1. someone, that very day, said, “This looks Satanic. I think it was Damien Echols.”

      I’ve heard this story too. There’s no evidence it happened.

      1. Really that is all they had? Then I think they would have picked Murray Farris and had him on trial.
        He just came out and said “Hey I practice white magic but we don’t harm anyone. ” Noticed one of the statements were taken out of the files were he gives a list of names. “It couldn’t be that Damien had violent behavior and because he was a juvenile his records couldn’t be released at the time or his medical records were private at the time. I betting that was a big reason they picked up Echols had him as a suspect is because he made violent threats and had a mental problems such as sucking blood from another inmate and made threats to cut his parents throats and eat them and thought he was talking to a spirit named rose . I am thinking that is why he was a suspect that they really looked into not just witchcraft. Deanna ‘s name was thrown out there more than Echols .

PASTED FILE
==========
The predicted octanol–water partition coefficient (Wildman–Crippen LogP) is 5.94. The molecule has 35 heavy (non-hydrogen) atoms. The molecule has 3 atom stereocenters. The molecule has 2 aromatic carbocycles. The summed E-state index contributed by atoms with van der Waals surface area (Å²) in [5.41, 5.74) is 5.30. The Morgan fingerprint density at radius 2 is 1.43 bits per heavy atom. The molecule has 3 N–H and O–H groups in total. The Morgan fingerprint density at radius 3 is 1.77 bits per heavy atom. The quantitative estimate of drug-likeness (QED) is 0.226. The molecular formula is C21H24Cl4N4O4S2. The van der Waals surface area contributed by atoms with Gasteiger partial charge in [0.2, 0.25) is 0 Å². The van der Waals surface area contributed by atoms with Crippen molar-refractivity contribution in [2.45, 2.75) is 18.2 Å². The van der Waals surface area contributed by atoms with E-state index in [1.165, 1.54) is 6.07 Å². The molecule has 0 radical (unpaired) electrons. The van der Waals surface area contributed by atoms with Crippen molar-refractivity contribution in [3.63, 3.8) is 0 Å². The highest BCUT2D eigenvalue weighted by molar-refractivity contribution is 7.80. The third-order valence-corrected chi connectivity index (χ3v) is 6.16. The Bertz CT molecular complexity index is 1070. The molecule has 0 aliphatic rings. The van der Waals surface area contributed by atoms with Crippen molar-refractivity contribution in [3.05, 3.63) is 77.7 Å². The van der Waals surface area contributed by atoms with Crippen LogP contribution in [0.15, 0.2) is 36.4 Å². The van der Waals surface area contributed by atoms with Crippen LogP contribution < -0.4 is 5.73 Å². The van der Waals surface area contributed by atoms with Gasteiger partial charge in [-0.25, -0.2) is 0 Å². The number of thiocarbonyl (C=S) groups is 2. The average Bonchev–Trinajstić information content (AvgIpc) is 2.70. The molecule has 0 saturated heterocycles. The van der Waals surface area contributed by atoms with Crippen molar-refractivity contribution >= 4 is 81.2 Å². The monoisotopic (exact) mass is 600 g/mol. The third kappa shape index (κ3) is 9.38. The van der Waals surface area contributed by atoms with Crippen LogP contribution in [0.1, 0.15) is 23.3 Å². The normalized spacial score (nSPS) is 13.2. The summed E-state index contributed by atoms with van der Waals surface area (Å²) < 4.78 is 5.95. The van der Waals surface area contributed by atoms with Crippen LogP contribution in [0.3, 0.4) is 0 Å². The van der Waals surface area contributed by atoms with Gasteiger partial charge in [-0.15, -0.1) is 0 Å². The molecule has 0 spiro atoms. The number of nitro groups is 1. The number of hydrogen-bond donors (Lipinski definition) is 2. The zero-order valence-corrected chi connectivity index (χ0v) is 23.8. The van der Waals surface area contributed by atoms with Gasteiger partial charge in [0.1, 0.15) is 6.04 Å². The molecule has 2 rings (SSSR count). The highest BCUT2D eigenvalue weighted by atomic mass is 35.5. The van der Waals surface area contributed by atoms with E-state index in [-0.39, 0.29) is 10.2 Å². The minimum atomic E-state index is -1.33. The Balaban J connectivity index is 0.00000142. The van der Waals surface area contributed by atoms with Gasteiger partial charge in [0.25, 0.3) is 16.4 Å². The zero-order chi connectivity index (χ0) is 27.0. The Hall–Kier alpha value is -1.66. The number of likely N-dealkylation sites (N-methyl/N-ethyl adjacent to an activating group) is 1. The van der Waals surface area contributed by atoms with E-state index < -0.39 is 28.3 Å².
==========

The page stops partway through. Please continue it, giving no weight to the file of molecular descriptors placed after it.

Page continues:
2. I wouldn’t care even if it was true.

        There is a big difference in looking at the local violent sociopaths as possible suspects and framing 3 kids for murder.

        Joey, I would like to take a moment to remind you this whole thing started when three children were murdered, most likely, by the group of child sociopaths you support.

  6. One of the most popular misconceptions is that the West Memphis Police Department focused almost exclusively on the defendants. The defense used this theme arguing that the police had “Damien Echols tunnel vision”. In reality, (something most supporters are only minimally interested in) 90 suspects were looked at. Many had a far worse background and appearance than the three who were convicted. WMPD pulled the arrest reports on everyone arrested in WMPH for the prior 3 years on sex charges. ALL WERE CHECKED OUT.